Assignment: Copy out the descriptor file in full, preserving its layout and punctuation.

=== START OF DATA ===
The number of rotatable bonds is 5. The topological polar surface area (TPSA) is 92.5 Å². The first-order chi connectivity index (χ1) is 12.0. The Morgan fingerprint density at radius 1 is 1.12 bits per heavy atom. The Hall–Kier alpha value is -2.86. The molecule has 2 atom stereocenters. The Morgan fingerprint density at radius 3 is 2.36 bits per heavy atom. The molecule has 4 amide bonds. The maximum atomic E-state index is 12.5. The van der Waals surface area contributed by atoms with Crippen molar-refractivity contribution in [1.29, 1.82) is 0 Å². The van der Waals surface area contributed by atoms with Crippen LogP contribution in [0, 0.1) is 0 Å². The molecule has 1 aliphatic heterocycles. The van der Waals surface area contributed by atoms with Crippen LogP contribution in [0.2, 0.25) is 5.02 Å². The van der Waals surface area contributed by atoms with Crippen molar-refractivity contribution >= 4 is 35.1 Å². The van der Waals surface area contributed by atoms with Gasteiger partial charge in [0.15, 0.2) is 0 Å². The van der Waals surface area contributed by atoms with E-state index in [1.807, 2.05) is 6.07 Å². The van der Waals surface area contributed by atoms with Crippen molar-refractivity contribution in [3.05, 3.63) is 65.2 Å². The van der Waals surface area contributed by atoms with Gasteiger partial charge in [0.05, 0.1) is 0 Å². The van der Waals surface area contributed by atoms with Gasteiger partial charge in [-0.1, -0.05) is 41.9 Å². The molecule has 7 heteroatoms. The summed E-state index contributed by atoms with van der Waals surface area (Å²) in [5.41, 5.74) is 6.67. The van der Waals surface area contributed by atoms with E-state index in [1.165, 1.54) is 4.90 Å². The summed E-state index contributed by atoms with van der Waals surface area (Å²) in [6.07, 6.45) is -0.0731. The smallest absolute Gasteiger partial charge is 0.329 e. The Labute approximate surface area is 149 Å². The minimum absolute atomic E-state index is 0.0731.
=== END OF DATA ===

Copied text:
The number of rotatable bonds is 5. The topological polar surface area (TPSA) is 92.5 Å². The first-order chi connectivity index (χ1) is 12.0. The Morgan fingerprint density at radius 1 is 1.12 bits per heavy atom. The Hall–Kier alpha value is -2.86. The molecule has 2 atom stereocenters. The Morgan fingerprint density at radius 3 is 2.36 bits per heavy atom. The molecule has 4 amide bonds. The maximum atomic E-state index is 12.5. The van der Waals surface area contributed by atoms with Crippen molar-refractivity contribution in [1.29, 1.82) is 0 Å². The van der Waals surface area contributed by atoms with Crippen LogP contribution in [0, 0.1) is 0 Å². The molecule has 1 aliphatic heterocycles. The van der Waals surface area contributed by atoms with Crippen LogP contribution in [0.2, 0.25) is 5.02 Å². The van der Waals surface area contributed by atoms with Crippen molar-refractivity contribution >= 4 is 35.1 Å². The van der Waals surface area contributed by atoms with Gasteiger partial charge in [0.15, 0.2) is 0 Å². The van der Waals surface area contributed by atoms with E-state index in [1.807, 2.05) is 6.07 Å². The van der Waals surface area contributed by atoms with Crippen molar-refractivity contribution in [3.05, 3.63) is 65.2 Å². The van der Waals surface area contributed by atoms with Gasteiger partial charge in [0.05, 0.1) is 0 Å². The van der Waals surface area contributed by atoms with Gasteiger partial charge in [-0.1, -0.05) is 41.9 Å². The molecule has 7 heteroatoms. The summed E-state index contributed by atoms with van der Waals surface area (Å²) in [5.41, 5.74) is 6.67. The van der Waals surface area contributed by atoms with E-state index in [1.165, 1.54) is 4.90 Å². The summed E-state index contributed by atoms with van der Waals surface area (Å²) in [6.07, 6.45) is -0.0731. The smallest absolute Gasteiger partial charge is 0.329 e. The Labute approximate surface area is 149 Å². The minimum absolute atomic E-state index is 0.0731.